image-11

You gotta know when to ’encode em, know when to... not encode ’em

SanfordWhiteman
Level 10 - Community Moderator
Level 10 - Community Moderator

A technical marketer needs to truly understand ASCII-to-Unicode encodings — at the very least including URL encoding (%NNNN, a.k.a. percent encoding) and HTML encoding (&charref;/&#NNNN;, a.k.a. ampersand encoding).

 

And ideally, Q encoding (=?...=NN?=, a.k.a. subject line encoding) too.

 

But you can't just encode everything “just in case.” Both failing to encode when you should and encoding when you shouldn't can cause emails, pages, and forms to fail catastrophically.

 

That erroneously encoding is harmful came up in a recent Marketo Nation thread. A user had copied some JS that originally had a line like this:

<script>
myButton.onclick = function(){
   document.location.href = "https://www.example.com/?this&that";
};
</script>

 

But for some reason, their CMS (not Marketo) decided to “fix it up” when it was pasted into their editor:

<script>
myButton.onclick = function(){
   document.location.href = "https://www.example.com/?this&amp;that"; 
};
</script>

 

As you can see, the & has been replaced by its HTML character reference, &amp;. That particular example of HTML-encoding is extremely well known, only rivaled by &nbsp;.

 

But there's one problem.

 

You don't HTML-encode inside a <script> tag. Not “don't have to” — just “don't.” If you do, you're simply changing the value of the string: the URL now has the 5 literal characters &-a-m-p-; in it, like if you typed this in the location bar:

image-11

 

That's bad! Havoc ensues: the query string is broken, wrong asset or follow-up page is loaded, attribution is wrong, and so on.

 

 

I chose my words wisely above, though. I was about to write “You don't HTML-encode inside JavaScript.” But that isn't true — or is at best so hyper-precise that it isn’t useful.

 

Yes, it’s true that you don’t HTML-encode inside local <script> blocks, nor inside remote JS in a <script src>. But you might well need to encode in other contexts that produce JS code.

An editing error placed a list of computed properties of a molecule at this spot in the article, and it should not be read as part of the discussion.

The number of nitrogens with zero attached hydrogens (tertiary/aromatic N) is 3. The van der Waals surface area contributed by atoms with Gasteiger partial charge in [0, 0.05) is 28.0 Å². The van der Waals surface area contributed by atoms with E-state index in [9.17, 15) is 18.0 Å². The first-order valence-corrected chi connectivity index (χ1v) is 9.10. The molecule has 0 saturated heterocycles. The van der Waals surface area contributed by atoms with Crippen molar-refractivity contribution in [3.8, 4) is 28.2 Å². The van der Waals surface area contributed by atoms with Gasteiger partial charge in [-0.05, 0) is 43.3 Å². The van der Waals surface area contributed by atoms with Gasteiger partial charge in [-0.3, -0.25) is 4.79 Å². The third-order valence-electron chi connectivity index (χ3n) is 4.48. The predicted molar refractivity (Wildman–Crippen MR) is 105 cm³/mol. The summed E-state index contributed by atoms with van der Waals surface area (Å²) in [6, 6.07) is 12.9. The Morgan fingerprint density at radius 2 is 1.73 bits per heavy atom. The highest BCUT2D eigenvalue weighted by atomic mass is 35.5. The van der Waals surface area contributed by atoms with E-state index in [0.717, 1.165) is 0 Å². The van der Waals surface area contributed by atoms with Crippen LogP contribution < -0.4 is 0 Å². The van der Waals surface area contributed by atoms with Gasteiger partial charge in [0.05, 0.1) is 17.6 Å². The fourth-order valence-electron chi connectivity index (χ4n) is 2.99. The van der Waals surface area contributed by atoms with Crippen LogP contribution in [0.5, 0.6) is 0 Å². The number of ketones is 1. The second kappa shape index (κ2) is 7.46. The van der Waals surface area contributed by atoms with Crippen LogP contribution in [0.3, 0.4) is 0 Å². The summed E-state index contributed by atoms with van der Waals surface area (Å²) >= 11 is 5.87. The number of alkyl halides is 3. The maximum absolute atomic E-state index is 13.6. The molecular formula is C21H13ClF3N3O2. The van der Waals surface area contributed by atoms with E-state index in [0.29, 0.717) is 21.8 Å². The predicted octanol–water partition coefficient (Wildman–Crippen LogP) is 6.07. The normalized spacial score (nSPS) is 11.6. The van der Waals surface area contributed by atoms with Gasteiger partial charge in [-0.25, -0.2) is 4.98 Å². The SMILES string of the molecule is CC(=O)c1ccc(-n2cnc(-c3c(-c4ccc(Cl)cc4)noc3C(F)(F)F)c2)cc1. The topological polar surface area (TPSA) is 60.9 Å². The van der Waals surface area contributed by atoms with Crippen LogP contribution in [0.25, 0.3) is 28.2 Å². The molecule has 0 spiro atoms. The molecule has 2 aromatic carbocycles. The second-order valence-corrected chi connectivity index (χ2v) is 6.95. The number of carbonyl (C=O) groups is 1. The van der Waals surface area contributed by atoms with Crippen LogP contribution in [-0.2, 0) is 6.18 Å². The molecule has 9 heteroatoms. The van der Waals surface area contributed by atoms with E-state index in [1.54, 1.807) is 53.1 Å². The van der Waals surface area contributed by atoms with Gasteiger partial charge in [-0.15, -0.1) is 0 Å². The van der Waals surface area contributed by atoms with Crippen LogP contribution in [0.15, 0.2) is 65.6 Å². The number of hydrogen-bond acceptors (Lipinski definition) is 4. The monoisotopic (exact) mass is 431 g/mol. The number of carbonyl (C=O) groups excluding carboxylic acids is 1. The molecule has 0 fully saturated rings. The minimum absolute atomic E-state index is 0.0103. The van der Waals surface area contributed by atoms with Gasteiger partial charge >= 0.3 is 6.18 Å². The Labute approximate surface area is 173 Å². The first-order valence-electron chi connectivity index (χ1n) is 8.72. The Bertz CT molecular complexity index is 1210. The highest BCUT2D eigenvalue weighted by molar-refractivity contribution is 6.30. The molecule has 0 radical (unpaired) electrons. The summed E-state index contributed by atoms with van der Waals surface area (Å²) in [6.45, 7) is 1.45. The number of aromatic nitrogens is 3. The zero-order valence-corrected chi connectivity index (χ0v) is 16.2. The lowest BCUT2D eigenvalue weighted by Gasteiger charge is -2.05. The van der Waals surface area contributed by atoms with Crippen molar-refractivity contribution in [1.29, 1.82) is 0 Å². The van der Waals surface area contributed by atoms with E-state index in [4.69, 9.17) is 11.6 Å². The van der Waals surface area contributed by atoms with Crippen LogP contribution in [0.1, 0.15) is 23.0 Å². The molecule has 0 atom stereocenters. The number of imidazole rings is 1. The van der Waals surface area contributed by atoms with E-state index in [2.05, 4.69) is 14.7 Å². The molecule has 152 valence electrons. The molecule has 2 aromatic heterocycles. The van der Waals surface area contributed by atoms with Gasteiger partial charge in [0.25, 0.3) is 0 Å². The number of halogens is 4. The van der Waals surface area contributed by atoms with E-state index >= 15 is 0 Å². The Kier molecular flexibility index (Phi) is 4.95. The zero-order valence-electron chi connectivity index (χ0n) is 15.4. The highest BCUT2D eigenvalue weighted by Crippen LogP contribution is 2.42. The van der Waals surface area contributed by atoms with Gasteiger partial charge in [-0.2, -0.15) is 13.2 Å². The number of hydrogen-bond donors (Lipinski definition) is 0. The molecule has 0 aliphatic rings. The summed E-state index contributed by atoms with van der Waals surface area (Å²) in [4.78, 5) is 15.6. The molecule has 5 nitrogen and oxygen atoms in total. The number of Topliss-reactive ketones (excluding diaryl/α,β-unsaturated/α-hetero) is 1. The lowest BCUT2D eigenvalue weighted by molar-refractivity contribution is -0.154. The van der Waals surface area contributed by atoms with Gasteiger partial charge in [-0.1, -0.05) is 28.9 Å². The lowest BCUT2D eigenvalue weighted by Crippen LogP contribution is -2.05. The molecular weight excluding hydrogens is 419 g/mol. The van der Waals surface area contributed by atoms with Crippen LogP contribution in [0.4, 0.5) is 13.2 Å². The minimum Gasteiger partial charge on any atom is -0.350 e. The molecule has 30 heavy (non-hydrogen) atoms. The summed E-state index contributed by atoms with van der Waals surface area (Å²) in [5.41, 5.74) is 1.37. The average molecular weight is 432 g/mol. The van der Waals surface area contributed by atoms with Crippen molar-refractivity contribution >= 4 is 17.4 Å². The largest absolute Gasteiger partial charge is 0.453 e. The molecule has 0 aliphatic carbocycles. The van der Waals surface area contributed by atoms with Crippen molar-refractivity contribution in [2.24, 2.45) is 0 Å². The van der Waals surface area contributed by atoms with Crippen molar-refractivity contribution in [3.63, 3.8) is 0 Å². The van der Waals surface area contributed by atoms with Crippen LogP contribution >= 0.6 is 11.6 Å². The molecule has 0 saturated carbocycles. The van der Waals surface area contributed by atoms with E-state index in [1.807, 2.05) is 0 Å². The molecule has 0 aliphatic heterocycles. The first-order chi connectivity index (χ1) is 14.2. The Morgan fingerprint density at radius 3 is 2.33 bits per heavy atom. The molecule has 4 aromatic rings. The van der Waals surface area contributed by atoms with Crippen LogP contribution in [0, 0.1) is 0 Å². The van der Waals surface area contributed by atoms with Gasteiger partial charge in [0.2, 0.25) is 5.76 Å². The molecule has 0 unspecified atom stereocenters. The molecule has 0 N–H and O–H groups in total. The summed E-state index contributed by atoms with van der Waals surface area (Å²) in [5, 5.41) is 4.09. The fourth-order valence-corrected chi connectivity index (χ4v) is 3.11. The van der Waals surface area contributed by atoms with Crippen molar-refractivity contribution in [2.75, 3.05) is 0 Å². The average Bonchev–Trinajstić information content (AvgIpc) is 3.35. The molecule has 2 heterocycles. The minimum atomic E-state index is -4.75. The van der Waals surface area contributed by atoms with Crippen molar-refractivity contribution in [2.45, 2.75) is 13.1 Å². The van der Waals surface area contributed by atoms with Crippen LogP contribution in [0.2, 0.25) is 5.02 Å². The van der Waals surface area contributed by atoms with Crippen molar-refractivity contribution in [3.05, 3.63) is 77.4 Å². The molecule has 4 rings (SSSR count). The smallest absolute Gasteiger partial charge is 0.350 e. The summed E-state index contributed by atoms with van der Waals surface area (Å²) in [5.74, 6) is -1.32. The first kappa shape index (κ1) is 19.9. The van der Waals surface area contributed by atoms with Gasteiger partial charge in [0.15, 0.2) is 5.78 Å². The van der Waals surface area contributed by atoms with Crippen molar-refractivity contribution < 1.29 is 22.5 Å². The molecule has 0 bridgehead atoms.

Where else, inside an HTML doc, do you find JS code? Good ol’ inline event handler attributes.

 

Remember inline event handlers?

We strive not to use them anymore (in favor of addEventListener) but Event Handler Content Attributes are still supported for legacy reasons.

 

These are the single-purpose events you add like:

<div onclick="SomeSpecialAction();">Do Something</div>
<a href="/somewhere" onclick="ActuallyGoSomewhereElse(); return false;">Go Somewhere</a>

 

Those onclick values eventually are run as JavaScript code, but first they go through the HTML attribute parser. Which means they support HTML-encoding, like any other attribute.

 

Let’s go to the spec

The HTML5 spec distinguishes what’s called the Script Data state from the (default) Data state and the Attribute Value state.

 

See, like any tokenizer, as a browser ingests your HTML, it switches between different states based on the sequence of characters it encounters.

 

As you can see at the links above, in the Data state, when a & character is encountered, the state immediately switches to the Character Reference state — that state in which valid HTML-encoded sequences are transformed into corresponding Unicode characters. Same the Attribute Value state, which also switches to Character Reference upon seeing a &.

 

But in the Script Data state, i.e. reading the contents of a <script> block, no such switch occurs. The & is not special in Script Data.

 

And that’s why arbitrarily HTML-encoding because you think “This is all HTML, what can it hurt?” breaks stuff. Always HTML-encode when it’s necessary, and never HTML-encode when it’s not.

 

Back to the mistake at hand

To revisit the mistake that led to this post, it was mistakenly HTML-encoding inside this <script>:

<script>
myButton.onclick = function(){
   document.location.href = "https://www.example.com/?this&amp;that"; 
};
</script>

 

However, let’s imagine if the redirect logic had been in an event handler:

<button onclick="document.location.href='https://www.example.com/?this&that';">Go Somewhere</button>

 

In this case, it would have been not only safe but correct to encode the value, since it’s an attribute:

<button onclick="document.location.href='https://www.example.com/?this&amp;that';">Go Somewhere</button>

 

Tricky, no?

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